When pairing red or white wine with ham, you should always consider the types of flavors you want to bring out. If you are serving a smoked or cured ham, then a dry, crisp white wine is usually a good choice. The subtle sweetness and tartness in the wine will complement the smoky flavors of the ham. On the other hand, if you are looking for something richer and fuller-bodied to pair with your ham dish, try a light-bodied red like Pinot Noir or Beaujolais. These wines can provide layers of earthiness and spice that stand up nicely against salty pork dishes. Experiment with different options until you find a flavor profile that works best for your tastes!
What Wine Goes With Ham?
1.Riesling with Ham
If you’re in the mood for a delicious pairing, look no further than Riesling and ham. This dynamic duo is the perfect burst of flavor your taste buds have been waiting for. With a high acidity that complements salty foods, you’ll be savoring every bite alongside your glass of off-dry Riesling. And if you’re a fan of honey-glazed ham, this wine pairs beautifully with those sweet notes. Plus, the flavor profile of Riesling harmonizes perfectly with peaches, making it the ultimate choice for a summertime feast. Just keep in mind that not all Riesling is sweet, so be sure to find the perfect bottle that suits your palate. Trust us, this pairing is worth the hunt.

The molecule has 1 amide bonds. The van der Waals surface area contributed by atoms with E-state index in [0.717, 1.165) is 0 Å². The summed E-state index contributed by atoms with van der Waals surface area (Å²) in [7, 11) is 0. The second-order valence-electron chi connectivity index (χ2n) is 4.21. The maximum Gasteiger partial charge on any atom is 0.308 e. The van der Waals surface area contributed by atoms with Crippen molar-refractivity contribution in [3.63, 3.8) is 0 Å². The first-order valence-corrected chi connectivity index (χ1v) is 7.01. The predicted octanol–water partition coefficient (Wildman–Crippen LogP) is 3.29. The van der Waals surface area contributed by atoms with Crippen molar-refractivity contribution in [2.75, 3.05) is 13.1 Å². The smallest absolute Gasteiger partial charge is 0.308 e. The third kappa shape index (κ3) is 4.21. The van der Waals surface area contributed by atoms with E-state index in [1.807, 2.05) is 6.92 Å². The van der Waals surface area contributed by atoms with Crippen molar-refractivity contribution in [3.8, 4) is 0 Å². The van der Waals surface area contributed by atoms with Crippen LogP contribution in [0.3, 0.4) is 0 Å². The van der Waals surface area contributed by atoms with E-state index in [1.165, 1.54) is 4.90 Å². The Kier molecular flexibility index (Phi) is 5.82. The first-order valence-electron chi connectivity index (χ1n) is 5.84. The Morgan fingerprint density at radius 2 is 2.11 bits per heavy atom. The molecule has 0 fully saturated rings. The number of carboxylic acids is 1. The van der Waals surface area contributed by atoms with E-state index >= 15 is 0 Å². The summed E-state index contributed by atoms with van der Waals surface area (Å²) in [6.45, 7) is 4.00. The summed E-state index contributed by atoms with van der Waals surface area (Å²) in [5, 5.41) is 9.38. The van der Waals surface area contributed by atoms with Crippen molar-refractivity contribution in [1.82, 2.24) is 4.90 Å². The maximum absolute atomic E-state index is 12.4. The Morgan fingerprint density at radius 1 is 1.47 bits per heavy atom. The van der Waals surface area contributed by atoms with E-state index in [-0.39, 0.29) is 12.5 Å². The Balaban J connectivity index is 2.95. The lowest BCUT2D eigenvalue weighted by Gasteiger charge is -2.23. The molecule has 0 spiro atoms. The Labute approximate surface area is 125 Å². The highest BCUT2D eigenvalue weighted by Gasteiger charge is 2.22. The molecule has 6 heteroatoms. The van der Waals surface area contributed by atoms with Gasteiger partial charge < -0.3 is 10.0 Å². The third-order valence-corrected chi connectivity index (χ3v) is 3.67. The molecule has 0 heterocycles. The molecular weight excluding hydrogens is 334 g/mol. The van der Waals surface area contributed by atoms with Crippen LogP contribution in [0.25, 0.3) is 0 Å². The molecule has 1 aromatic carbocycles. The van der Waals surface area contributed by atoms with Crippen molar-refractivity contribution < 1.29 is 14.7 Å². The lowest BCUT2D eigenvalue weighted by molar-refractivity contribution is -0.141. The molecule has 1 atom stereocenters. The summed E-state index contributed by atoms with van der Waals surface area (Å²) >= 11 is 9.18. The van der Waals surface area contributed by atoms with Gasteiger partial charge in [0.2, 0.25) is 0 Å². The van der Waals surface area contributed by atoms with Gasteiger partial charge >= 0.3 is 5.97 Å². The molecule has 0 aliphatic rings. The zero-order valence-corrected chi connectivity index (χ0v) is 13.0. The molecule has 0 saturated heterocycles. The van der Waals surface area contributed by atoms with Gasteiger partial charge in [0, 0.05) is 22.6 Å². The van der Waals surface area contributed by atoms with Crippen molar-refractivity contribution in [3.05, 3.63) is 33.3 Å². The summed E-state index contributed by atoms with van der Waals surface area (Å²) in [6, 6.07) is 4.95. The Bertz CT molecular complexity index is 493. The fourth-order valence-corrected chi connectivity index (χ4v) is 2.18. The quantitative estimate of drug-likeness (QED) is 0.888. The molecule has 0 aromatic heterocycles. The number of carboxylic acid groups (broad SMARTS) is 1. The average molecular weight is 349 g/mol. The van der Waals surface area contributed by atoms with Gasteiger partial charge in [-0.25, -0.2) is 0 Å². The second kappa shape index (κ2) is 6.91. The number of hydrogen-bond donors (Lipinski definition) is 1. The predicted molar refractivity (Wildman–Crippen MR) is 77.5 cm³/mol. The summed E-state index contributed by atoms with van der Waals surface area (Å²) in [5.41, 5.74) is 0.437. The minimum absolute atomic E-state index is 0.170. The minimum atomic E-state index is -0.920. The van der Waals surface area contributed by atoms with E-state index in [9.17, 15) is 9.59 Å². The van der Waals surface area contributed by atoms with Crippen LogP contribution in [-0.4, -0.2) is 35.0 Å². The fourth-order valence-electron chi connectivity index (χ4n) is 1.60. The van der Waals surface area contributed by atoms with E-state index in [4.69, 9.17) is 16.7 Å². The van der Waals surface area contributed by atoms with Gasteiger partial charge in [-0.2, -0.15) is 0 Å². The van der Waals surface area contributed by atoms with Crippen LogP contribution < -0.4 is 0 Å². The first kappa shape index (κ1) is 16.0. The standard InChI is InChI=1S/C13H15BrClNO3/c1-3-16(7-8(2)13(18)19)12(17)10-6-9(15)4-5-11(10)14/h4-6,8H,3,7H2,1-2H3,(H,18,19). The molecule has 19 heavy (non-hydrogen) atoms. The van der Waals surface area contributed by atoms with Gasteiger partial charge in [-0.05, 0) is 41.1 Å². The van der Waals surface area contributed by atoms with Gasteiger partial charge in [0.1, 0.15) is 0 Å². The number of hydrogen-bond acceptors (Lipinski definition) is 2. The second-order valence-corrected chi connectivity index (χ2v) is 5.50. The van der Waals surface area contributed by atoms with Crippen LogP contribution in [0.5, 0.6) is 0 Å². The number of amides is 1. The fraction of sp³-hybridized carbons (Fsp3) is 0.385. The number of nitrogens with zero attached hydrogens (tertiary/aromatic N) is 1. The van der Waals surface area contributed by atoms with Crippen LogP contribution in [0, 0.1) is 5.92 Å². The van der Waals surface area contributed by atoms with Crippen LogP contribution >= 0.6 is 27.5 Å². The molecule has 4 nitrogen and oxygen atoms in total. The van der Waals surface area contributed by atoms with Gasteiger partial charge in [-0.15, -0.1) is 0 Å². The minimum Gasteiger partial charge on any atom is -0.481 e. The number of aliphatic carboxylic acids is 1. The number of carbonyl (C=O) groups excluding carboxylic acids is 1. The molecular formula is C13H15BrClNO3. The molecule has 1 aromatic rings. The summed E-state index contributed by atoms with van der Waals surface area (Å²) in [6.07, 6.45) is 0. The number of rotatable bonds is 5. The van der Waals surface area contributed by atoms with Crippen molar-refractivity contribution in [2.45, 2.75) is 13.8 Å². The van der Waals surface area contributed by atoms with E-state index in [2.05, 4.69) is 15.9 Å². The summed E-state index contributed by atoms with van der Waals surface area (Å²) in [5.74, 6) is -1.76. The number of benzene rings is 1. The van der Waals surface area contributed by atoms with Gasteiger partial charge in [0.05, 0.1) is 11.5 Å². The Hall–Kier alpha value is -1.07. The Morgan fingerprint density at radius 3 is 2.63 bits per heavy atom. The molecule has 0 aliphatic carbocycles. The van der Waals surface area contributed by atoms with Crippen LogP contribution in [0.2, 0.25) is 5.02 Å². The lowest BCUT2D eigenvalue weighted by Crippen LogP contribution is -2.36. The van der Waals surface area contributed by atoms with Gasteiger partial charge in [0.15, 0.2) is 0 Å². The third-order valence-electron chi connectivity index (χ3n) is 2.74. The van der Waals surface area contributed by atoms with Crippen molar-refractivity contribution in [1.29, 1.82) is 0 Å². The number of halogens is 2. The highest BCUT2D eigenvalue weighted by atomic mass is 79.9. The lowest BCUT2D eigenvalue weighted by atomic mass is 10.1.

Did you know that the white wines Riesling, Gewurztraminer, and Pinot Gris all grow in Germany or near its borders? And it’s no coincidence that Germany is also known for their ham. The rule is simple: if it grows together, it goes together. If your taste buds prefer fruity wines with hints of apple, pear, or peach, Pinot Gris is definitely worth trying. It perfectly balances the acidity of Gewurz and the full body of Riesling. For the ultimate Pinot Gris experience, consider trying a bottle from Alsace or Oregon. And in case you were wondering, Pinot Gris and Pinot Grigio are the same grape variety – the only difference is that Pinot Grigio is made in a lighter, crisper Italian style. All in all, Pinot Gris or Pinot Grigio is an excellent choice to pair with ham.